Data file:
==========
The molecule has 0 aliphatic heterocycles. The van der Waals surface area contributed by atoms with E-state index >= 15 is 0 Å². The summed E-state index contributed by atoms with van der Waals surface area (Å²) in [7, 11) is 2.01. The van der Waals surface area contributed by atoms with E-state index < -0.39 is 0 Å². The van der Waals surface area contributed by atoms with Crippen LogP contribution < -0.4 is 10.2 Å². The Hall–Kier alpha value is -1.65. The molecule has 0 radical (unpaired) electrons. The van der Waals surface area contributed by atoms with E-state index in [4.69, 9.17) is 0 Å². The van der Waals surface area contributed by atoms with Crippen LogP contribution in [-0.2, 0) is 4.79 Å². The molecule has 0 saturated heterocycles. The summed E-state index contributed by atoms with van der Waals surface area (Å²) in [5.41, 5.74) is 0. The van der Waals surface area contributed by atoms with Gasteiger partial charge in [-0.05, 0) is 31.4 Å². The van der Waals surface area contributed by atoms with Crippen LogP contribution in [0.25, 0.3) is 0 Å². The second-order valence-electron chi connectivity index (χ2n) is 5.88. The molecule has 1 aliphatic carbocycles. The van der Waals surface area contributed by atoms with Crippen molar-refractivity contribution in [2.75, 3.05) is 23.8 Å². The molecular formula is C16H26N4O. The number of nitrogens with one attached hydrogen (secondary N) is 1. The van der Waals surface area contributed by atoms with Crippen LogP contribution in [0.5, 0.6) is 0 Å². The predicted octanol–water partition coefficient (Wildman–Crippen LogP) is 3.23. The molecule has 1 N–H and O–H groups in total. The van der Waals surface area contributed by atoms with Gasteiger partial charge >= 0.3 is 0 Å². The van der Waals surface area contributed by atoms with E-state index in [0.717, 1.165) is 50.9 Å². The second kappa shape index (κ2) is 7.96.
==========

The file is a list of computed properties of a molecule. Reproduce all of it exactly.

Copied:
The molecule has 0 aliphatic heterocycles. The van der Waals surface area contributed by atoms with E-state index >= 15 is 0 Å². The summed E-state index contributed by atoms with van der Waals surface area (Å²) in [7, 11) is 2.01. The van der Waals surface area contributed by atoms with E-state index < -0.39 is 0 Å². The van der Waals surface area contributed by atoms with Crippen LogP contribution < -0.4 is 10.2 Å². The Hall–Kier alpha value is -1.65. The molecule has 0 radical (unpaired) electrons. The van der Waals surface area contributed by atoms with E-state index in [4.69, 9.17) is 0 Å². The van der Waals surface area contributed by atoms with Crippen LogP contribution in [-0.2, 0) is 4.79 Å². The molecule has 0 saturated heterocycles. The summed E-state index contributed by atoms with van der Waals surface area (Å²) in [5.41, 5.74) is 0. The van der Waals surface area contributed by atoms with Gasteiger partial charge in [-0.05, 0) is 31.4 Å². The van der Waals surface area contributed by atoms with Crippen LogP contribution in [0.25, 0.3) is 0 Å². The second-order valence-electron chi connectivity index (χ2n) is 5.88. The molecule has 1 aliphatic carbocycles. The van der Waals surface area contributed by atoms with Crippen molar-refractivity contribution in [2.75, 3.05) is 23.8 Å². The molecular formula is C16H26N4O. The number of nitrogens with one attached hydrogen (secondary N) is 1. The van der Waals surface area contributed by atoms with Crippen LogP contribution in [0.5, 0.6) is 0 Å². The predicted octanol–water partition coefficient (Wildman–Crippen LogP) is 3.23. The molecule has 1 N–H and O–H groups in total. The van der Waals surface area contributed by atoms with Gasteiger partial charge >= 0.3 is 0 Å². The van der Waals surface area contributed by atoms with E-state index in [0.717, 1.165) is 50.9 Å². The second kappa shape index (κ2) is 7.96.